Johannes was sitting in his usual seat by the edge of the harbour. He reached out to pet a scruffy little dog as it trotted up to him. The little dog didn’t seem to have an owner or a home, but all the same it seemed to do all right. The dog sat down in front of Johannes and raised one paw, looking up at him. Johannes smiled, reaching into his pockets and turning them inside out to reveal nothing but holes. “Sorry for you, my little brother,” he said to the dog. “I have nothing for you today.” The dog put its head on one side, continuing to look up at Johannes, then it stood up, shook itself, and gave a little bark before trotting away. Johannes watched the little dog’s progress, snuffling here and there along the edge of the harbour buildings.
A door opened to reveal a slim, grey-haired man in a red shirt. Andreas nodded in Johannes’s direction and raised a hand in greeting before turning his attention to the little dog. Andreas muttered something, then disappeared back inside the building. The little dog sat patiently by the open door until Andreas returned with a small plate of scraps which he set down on the ground; he gave the little dog’s head an affectionate rub as it bent to devour the food.
Johannes chuckled to himself and returned his gaze to the waterfront. The fishing boats had already returned to sea, but there was a big old cargo boat which was still undergoing repairs in the dry dock. The sound of drilling and hammering rattled around the buildings.
Just as Johannes was wondering what had happened to his young friend Sam for the second morning running, he heard the unmistakable putt-putt sound of Porcupine’s engine as Sam’s little fishing boat rounded the harbour wall. He rose from his seat and strolled over to meet the little boat. Porcupine slowed, then gently nudged the harbour wall. Sam cut the engine and threw the stern rope to Johannes who slipped it through the mooring ring before tossing it back to him. Sam jumped onto the quayside holding the other rope which he quickly tied off.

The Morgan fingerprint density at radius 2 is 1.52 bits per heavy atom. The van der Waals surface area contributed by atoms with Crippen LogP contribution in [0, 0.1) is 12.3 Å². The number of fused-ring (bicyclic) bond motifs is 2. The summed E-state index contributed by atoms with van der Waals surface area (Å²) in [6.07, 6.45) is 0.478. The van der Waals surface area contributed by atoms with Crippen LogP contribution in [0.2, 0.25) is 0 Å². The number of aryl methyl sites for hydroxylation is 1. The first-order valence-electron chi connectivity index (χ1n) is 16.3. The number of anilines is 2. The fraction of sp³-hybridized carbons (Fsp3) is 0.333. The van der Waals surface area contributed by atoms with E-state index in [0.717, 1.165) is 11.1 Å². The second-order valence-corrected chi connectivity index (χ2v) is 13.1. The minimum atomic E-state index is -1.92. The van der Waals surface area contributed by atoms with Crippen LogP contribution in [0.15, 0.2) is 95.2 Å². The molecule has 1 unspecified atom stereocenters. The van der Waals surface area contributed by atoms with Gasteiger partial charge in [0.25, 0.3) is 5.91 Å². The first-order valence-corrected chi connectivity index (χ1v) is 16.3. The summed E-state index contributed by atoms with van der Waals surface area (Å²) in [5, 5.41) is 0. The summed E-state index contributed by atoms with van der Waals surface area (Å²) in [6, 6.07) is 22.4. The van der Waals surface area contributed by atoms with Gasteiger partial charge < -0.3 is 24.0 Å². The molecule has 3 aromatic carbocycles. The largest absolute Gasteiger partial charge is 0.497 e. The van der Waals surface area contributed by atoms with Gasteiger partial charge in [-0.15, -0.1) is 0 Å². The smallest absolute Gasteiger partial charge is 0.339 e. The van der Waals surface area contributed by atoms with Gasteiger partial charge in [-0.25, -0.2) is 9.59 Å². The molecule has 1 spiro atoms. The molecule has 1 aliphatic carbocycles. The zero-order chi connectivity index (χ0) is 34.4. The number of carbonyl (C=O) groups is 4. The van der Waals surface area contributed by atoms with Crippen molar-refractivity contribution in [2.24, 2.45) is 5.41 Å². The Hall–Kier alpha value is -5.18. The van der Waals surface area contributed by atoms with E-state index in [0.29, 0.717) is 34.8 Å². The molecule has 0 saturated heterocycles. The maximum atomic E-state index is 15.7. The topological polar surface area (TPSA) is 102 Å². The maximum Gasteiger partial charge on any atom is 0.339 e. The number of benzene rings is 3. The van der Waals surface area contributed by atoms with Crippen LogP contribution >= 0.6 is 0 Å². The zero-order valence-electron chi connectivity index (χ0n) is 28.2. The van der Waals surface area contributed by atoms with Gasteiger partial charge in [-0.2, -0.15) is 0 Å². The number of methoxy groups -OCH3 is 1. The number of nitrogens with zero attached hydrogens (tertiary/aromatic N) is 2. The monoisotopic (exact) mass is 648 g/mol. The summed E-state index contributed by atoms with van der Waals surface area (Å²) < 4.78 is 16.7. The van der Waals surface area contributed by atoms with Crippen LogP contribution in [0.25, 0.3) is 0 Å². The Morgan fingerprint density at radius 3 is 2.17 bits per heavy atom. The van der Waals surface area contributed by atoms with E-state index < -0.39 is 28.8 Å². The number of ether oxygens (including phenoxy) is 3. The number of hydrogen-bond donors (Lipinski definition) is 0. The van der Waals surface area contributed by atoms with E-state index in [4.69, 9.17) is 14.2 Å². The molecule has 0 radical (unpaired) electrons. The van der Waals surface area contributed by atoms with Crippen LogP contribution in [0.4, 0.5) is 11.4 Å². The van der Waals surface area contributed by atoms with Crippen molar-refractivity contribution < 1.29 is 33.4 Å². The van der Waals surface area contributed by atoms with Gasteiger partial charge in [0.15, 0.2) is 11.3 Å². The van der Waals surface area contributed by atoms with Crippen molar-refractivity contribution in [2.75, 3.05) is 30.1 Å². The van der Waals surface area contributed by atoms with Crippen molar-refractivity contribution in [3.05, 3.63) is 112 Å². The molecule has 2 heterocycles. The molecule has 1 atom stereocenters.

Johannes noticed the troubled look on Sam’s face. “What’s the matter with you, Sam?”
Sam raised his eyebrows and gestured for Johannes to follow him back onto Porcupine. Once on board, Sam opened the door to the little cabin. “Come,” he said flapping his hand over his shoulder to his friend. The two men crowded inside the tiny room. Sam shut the cabin door and crouched down to pull a large plastic bucket from under his narrow bunk-bed. He took the edge of the old blanket which was covering the bucket and pulled it back theatrically, revealing what was inside.
Johannes’s brown eyes widened and his mouth formed a big round ‘O’. After a moment’s silence, he let out a long, low whistle. “What have we here?” He squatted down in front of the bucket. “A pot of gold,” he said, admiring the mountain of gold coins which glowed in the dim light of the cabin. He reached out to take one. Sam grabbed his hand, snatching it away from the bucket and almost knocking Johannes over. Johannes stared up at him. “Wha…”
“Careful!” Sam held his right hand out to Johannes. “Look.” Johannes saw the imprint of a coin which marked Sam’s thumb and first two fingers like an angry burn. Gingerly Johannes reached towards the edge of one of the coins touching it lightly with his forefinger. As soon as he made contact with the coin, he jumped up, pulling his hand away. A blister was already beginning to form on his calloused digit.
Sam put his head on one side. “It’s a fortune, but you can’t touch it with your bare hands.” He shook his head and reached up to the shelf above his bunk, taking down a folded rag. He laid it on the blanket and opened carefully, revealing one of the coins. “So what can we do, my friend? I’ll gladly share all of this with you, if we can find a way to spend the treasure you can’t touch.”
Johannes leant on the cabin wall and rubbed his chin. “There must be a way, my brother.” He stared down at the coins. “But where did you find all of this? It didn’t just appear in your fishing bucket did it?”
“Would you believe me if I said it did?”
Johannes shrugged. “I didn’t believe something I saw with my very own eyes yesterday morning,” he said. “I tell you Sam, there are some strange things happening in this town, and no mistake.” He put his hands on his hips. “We’ll find a way, Sam.” He nodded slowly. “Yes, we’ll find a way.”
©2019 Chris Hall